The Brilliance of Optogenetics

We have heard about different colors in light influencing certain emotions and behaviors but how about taking it a few steps further? Imagine living in a world where a person suffering from a behavioral disorder, for example an obsessive compulsive disorder, can undergo a procedure to be cured. They can go back to living a more functional life and do whatever they love without any obstacles after a clinic visit. A person with a broken bone can speed up the recovery process and get out of the cast within a couple weeks rather than a month. The field of Optogenetics aims to do something about these problems and more. The idea of this field has come into being in 2005 with a paper published by Dr. Karl Deisseroth from Stanford University and Dr. Ed Boyden from MIT in Nature Neuroscience. [ii]

 Optogenetics is a genetic technique which uses several tools to control neural activity and specific cell processes with light. [i] The various methods and tools used within this field changes based on the problem at hand. However, the most successful and commonly used protein is Channelrhodopsin (ChR) which is derived from a type of green algae (Chlamydomonas reinhardtii).  This protein is able to regulate membrane voltage in response to light. [i] Due to this property it is commonly used in the field of neuroscience to isolate and study specific neural circuits.

A MIT study done on mice exhibiting characteristics of Obsessive Compulsive Disorder (OCD) showed how influential light stimulation can be. The researchers were first able to isolate the neurons by using recordings of neuronal activity. They found that a specific set of neurons were exhibiting communication problems between the neocortex and striatum of the mouse’s brain which could be causing the repetitive behavior of grooming. In this situation, the neural circuit in question was genetically induced to express Opsin, a retinal- binding light-sensitive protein, with the use of a viral concentration. When light stimulation was focused onto this neural circuit the compulsive behaviors greatly diminished. However, when they were not actively receiving the light stimulation, the OCD behavior recurred. [iv] While it is not a complete treatment, Optogenetics has enabled researchers to gain a better understanding of the brain and have a method of targeting a specific circuit without affecting the surrounding cells.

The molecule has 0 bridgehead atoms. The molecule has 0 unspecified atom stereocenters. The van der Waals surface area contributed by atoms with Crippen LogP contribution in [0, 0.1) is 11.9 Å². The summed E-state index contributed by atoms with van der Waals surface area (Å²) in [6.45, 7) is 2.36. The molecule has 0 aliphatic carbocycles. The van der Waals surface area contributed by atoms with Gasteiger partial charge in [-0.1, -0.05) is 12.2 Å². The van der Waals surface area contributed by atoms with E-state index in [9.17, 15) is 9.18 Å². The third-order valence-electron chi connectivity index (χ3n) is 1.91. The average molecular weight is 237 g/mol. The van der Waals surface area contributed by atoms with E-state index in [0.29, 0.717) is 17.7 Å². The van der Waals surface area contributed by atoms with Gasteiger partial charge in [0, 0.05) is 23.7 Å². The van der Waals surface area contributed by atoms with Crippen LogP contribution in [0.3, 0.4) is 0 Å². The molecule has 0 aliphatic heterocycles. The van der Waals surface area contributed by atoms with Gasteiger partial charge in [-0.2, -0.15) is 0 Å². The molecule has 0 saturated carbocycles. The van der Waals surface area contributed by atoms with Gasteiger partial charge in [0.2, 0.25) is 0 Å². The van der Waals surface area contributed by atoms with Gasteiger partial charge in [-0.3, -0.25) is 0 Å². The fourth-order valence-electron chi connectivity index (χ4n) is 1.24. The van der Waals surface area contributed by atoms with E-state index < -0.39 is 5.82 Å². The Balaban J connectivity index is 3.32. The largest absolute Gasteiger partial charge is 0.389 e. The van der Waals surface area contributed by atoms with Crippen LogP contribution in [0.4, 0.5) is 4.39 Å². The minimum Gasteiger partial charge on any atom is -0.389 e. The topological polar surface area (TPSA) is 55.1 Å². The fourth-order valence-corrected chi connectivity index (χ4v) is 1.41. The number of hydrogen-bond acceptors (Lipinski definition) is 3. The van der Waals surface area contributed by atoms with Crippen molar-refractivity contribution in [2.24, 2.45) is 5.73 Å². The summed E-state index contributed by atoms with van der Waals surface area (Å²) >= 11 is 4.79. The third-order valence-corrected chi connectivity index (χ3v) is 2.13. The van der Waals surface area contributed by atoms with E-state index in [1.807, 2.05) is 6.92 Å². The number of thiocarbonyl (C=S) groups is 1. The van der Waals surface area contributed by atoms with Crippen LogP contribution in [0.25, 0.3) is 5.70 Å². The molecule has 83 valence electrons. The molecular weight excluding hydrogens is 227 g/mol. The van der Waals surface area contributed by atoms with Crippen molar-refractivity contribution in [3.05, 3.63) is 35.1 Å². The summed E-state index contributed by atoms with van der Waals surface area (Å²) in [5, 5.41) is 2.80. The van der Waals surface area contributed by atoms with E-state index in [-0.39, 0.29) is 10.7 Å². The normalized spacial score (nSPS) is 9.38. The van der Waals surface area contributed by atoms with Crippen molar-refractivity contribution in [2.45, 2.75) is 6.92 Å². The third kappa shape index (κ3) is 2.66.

Another use of Optogenetics is the ability to regulate specific ion channels within predetermined cells.[v] In the case of broken bones, research has shown that the light sensitive Ca+2 channels within osteoblasts can be regulated by blue light stimulation. The protein used by researchers to make these specific ion channels light sensitive is called BACCS. This protein is capable of generating Ca2+ signals and can regulate the speed of recovery in both directions if needed. [iii]

Optogenetics is a new field that will continue to improve and provide tools to aid researchers in accurately testing specific hypothesis. Perhaps in the far future scientists will have produced treatments for a range of behavioral disorders, bone deficiencies, and improve regenerative medicine due to these new methods.

[i] Duebel J, Marazova K, Sahel JA. Optogenetics. Curr Opin Ophthalmol. 2015;26(3):226-232. doi:10.1097/ICU.0000000000000140

[ii] Grens, K., 2016. The History of Optogenetics Revised. [online] The Scientist Magazine®. Available at: <https://www.the-scientist.com/the-nutshell/the-history-of-optogenetics-revised-32910&gt;

[iii] Ishii, T., Sato, K., Kakumoto, T. et al. Light generation of intracellular Ca2+ signals by a genetically encoded protein BACCS. Nat Commun 6, 8021 (2015). https://doi.org/10.1038/ncomms9021

[iv] Newsroom | Inserm. 2013. Optogenetics is proving to be highly promising in the treatment of obsessive-compulsive disorders. [online] Available at: <https://presse.inserm.fr/en/optogenetics-is-proving-to-be-highly-promising-in-the-treatment-of-obsessive-compulsive-disorders/8382/&gt;

[v] Spagnuolo G, Genovese F, Fortunato L, Simeone M, Rengo C, Tatullo M. The Impact of Optogenetics on Regenerative Medicine. Applied Sciences. 2020; 10(1):173. https://doi.org/10.3390/app10010173

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